by: Roger Dooley
Back in March, I predicted a fitness boom following a huge Newsweek cover story on exercise and the brain (Brain Improvement to Spark Fitness Boom). I’m still waiting. My own health club hasn’t had an observable influx of older members and, more significantly, I haven’t see any ads that make the link between exercise and brain fitness. Newsweek must be wondering if anyone got the message the first time, because they have returned to the topic with a new, lengthy commentary by Dean Ornish, M.D., Bigger Brains, Better Genes.
Until about nine years ago it was thought that you were born with a certain number of neurons, and they tended to decrease in number as you got older. The best you could hope to do was to slow the rate at which you lost brain cells.
Fortunately, it’s not true. Researchers at the Salk Institute for Biological Studies and at Columbia University showed that older adults continue to generate new neurons at virtually any age. Earlier this year these researchers found that in addition to growing new neurons, exercise doubled blood flow to the brain. A study published last year by researchers at the University of Illinois reported that just walking for three hours per week for only three months caused so many new neurons to grow that it actually increased the size of people’s brains.
Best of all, the region of the brain that grew the most was the hippocampus, the part most involved with memory and cognition. After only three months, those who exercised had brain volumes typical of people who were three years younger! Also, the new neurons tend to find their way to well-established existing connections and replace ones that are damaged or nonfunctioning. Those who showed the most improvement in fitness also showed the greatest enhancement in memory. The authors concluded, “These results suggest that cardiovascular fitness is associated with the sparing of brain tissue in aging humans…
Other studies have shown that older adults who exercise regularly have better memory, are better at going from one mental task to another, and can focus and concentrate better than those who are sedentary. In other words, exercise makes older people more intelligent.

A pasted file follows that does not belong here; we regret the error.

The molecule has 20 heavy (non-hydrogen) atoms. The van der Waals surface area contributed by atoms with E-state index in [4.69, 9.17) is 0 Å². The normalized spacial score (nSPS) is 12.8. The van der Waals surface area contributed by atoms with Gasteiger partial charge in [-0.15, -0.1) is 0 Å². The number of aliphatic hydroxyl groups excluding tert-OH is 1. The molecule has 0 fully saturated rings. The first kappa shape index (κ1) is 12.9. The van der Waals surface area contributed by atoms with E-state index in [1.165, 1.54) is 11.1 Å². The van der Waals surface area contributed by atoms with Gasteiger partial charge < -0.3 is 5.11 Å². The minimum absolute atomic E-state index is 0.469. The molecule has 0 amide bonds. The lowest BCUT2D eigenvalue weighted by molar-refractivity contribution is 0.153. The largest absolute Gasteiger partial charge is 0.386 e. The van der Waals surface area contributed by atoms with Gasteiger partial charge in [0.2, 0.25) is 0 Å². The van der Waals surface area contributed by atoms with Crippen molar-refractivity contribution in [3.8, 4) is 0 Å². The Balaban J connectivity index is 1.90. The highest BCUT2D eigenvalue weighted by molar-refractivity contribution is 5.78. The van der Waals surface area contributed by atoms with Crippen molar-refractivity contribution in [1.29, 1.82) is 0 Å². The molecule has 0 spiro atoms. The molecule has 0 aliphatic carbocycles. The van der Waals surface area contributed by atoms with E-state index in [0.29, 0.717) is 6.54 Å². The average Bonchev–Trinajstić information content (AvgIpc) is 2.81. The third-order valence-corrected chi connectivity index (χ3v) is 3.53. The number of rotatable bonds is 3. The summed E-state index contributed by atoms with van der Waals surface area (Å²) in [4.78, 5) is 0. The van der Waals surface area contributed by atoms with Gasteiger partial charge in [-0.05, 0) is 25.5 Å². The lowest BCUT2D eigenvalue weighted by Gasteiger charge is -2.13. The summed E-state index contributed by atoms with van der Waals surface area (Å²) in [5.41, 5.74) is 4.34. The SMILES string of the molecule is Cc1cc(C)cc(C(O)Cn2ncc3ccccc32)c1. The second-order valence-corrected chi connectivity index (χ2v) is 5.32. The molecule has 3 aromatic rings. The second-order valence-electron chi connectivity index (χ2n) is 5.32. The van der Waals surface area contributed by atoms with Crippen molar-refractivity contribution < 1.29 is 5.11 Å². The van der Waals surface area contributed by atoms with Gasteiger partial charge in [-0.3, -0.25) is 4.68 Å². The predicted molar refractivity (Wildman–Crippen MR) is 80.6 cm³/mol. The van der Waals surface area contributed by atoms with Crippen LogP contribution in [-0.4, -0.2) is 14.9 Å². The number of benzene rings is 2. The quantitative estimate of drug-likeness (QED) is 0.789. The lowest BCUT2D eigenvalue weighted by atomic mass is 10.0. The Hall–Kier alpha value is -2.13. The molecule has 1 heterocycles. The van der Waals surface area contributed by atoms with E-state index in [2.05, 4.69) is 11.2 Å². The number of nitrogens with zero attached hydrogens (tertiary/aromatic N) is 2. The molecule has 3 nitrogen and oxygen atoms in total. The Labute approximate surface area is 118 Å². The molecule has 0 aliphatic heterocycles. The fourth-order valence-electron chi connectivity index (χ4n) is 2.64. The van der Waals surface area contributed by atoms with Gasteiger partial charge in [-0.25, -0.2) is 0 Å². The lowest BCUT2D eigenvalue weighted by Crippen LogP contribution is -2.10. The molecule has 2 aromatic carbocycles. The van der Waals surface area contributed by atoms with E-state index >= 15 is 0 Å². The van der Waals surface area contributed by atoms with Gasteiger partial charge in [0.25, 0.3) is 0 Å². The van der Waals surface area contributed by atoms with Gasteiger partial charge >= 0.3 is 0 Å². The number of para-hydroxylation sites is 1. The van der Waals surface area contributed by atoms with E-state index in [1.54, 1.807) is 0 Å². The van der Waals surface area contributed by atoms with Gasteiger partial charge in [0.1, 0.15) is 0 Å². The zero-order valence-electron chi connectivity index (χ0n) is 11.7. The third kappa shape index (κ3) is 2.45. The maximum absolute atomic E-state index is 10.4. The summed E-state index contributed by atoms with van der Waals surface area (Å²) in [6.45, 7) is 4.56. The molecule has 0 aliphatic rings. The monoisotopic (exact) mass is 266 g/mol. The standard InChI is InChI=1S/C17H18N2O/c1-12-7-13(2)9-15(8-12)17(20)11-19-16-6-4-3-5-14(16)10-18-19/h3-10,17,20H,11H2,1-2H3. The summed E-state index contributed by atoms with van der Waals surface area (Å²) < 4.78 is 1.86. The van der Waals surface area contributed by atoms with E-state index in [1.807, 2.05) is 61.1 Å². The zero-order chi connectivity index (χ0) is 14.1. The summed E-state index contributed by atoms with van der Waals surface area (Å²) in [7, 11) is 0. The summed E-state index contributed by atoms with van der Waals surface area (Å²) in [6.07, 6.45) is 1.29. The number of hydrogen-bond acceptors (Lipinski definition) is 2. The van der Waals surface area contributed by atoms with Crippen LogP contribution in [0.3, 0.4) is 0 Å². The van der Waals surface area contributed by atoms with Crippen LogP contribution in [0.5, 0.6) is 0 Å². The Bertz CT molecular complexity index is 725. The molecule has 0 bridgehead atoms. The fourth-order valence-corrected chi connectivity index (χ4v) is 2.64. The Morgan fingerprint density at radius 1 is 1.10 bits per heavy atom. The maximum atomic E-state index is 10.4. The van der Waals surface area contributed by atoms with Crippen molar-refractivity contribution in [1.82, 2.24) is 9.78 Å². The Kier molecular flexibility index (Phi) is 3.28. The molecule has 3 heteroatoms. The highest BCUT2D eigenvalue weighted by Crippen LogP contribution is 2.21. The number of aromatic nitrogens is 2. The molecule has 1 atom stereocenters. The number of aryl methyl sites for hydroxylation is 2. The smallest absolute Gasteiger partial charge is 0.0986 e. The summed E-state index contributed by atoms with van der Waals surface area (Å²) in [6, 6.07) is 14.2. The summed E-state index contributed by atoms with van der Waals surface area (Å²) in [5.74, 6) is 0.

With this kind of data out there, one would think that health clubs and exercise equipment makers would be targeting middle aged and older customers. This customer group has two important things going for it:
- They are concerned about cognitive decline in later years
- They tend to have lots of disposable income
Pitching this group should be like shooting fish in the proverbial barrel. Nintendo’s Brain Age game has been hugely popular, with a lot less research to back up its efficacy. I don’t think fancy neuromarketing analysis is needed - marketers just need a catchy slogan to draw people into the ad, toss out a few study conclusions (complete with Ivy League university names), and show how their program or product duplicates the conditions which caused brain enhancement.
I hate to remind myself (and my readers!) of a failed prediction, but I’m not ready to write this one off completely yet. I think as this information percolates through the world of family physicians, they’ll add it to their justification for telling patients to get more exercise. The combination of avoiding cognitive decline and perhaps even improving brain function may be a lot more persuasive to reluctant patients than the important but more nebulous area of cardiovascular health. The next time I report on this topic, I expect to have some examples of brain-oriented ads for fitness services and products. (Have you seen any? If so, please post a comment or email me.)